In late March, Congress passed the CARES Act as a way to provide some economic relief to businesses, families, and individuals impacted by the COVID-19 health crisis.
One part of the CARES Act included direct Economic Impact Payments to qualified individuals. As a result, most Americans have or will receive a check from the U.S. Treasury in the amount of $1,200 for each adult, and an additional $500 for each dependent child.
For those taxpayers who have a bank account on file with the IRS, the funds are directly deposited. Others without an account on file, or who do not file federal income taxes, will receive a check in the mail.
One unfortunate outcome of sending money out to every eligible taxpayer is that some of those individuals passed away before receiving the payment.
What then becomes of the Economic Impact Payment sent to a deceased individual?
Legal practitioners have wrestled with this question, and how to advise their clients, since the Treasury first started issuing funds. In the beginning, the most commonly followed advice was to retain the funds until the IRS issues further guidance or rulings. Alternately, the paper checks issued by the IRS are sent with return envelopes stating “IF RECIPIENT DECEASED, check here and drop in mailbox,” and many practitioners have advised their clients to do so.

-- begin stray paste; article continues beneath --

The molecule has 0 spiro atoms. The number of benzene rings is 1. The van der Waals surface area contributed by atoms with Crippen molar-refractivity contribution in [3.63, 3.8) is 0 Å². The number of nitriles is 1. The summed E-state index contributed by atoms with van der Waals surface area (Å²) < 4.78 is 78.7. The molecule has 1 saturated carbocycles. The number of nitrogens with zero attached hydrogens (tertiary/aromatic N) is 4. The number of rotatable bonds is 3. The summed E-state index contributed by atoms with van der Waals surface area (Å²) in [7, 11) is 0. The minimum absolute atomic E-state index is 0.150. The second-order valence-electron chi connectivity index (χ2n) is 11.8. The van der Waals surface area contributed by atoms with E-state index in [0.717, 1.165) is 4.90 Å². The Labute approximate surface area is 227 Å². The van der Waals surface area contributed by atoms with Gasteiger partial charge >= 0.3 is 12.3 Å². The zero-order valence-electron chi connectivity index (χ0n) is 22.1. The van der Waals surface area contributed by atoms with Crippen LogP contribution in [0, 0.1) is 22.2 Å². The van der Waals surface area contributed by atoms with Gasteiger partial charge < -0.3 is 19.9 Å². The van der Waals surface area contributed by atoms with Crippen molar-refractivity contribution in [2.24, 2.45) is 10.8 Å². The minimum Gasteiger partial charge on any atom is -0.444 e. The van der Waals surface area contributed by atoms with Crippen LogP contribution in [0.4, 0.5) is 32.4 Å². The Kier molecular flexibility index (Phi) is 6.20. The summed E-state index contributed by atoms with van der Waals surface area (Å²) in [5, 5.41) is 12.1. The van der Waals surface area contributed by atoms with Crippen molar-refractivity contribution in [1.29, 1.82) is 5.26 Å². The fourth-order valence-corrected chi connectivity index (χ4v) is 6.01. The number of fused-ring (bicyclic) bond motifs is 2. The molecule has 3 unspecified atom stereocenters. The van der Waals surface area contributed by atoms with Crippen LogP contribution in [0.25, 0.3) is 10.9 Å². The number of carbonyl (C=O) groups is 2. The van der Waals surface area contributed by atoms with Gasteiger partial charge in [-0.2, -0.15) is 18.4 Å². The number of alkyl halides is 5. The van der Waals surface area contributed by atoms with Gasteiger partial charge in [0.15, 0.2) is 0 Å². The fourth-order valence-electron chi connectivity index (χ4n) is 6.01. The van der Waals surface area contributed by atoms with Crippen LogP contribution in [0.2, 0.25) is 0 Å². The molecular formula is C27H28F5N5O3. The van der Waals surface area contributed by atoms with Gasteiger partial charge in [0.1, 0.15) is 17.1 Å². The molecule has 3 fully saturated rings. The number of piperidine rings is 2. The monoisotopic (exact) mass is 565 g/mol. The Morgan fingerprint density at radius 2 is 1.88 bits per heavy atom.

However, direct deposits are not accompanied with any similar direction. And while it may seem counter-intuitive that a deceased individual (their estate) would be entitled to retain the funds, the specific language in the CARES Act authorizing payment is reasonably open to such an interpretation.
On May 6th, recognizing the pervasive impact of payments issued to deceased individuals, the IRS took its first step towards issuing guidance.
According to the Economic Impact Payment FAQ on the IRS Website, a payment made to someone who died before receipt of the payment should be returned to the IRS by following the instructions on the IRS website about repayments. The instructions include how to return both a paper check and how to return funds that were issued by direct deposit. If the payment was made to joint filers and one spouse had not died before receipt of the payment, only the portion made on account of the decedent must be returned.
While a website FAQ is not a regulation, the IRS has at least provided some direction on what to do with a deceased person’ stimulus check. Each situation is unique, and readers would be wise to consult their own legal counsel to thoroughly discuss the matter before taking action.
If you have questions about how to address your estate planning needs at this time, please feel free to reach out to one of our attorneys to discuss your individual circumstances.
Planning Now! is meant to be informational and does not constitute legal advice.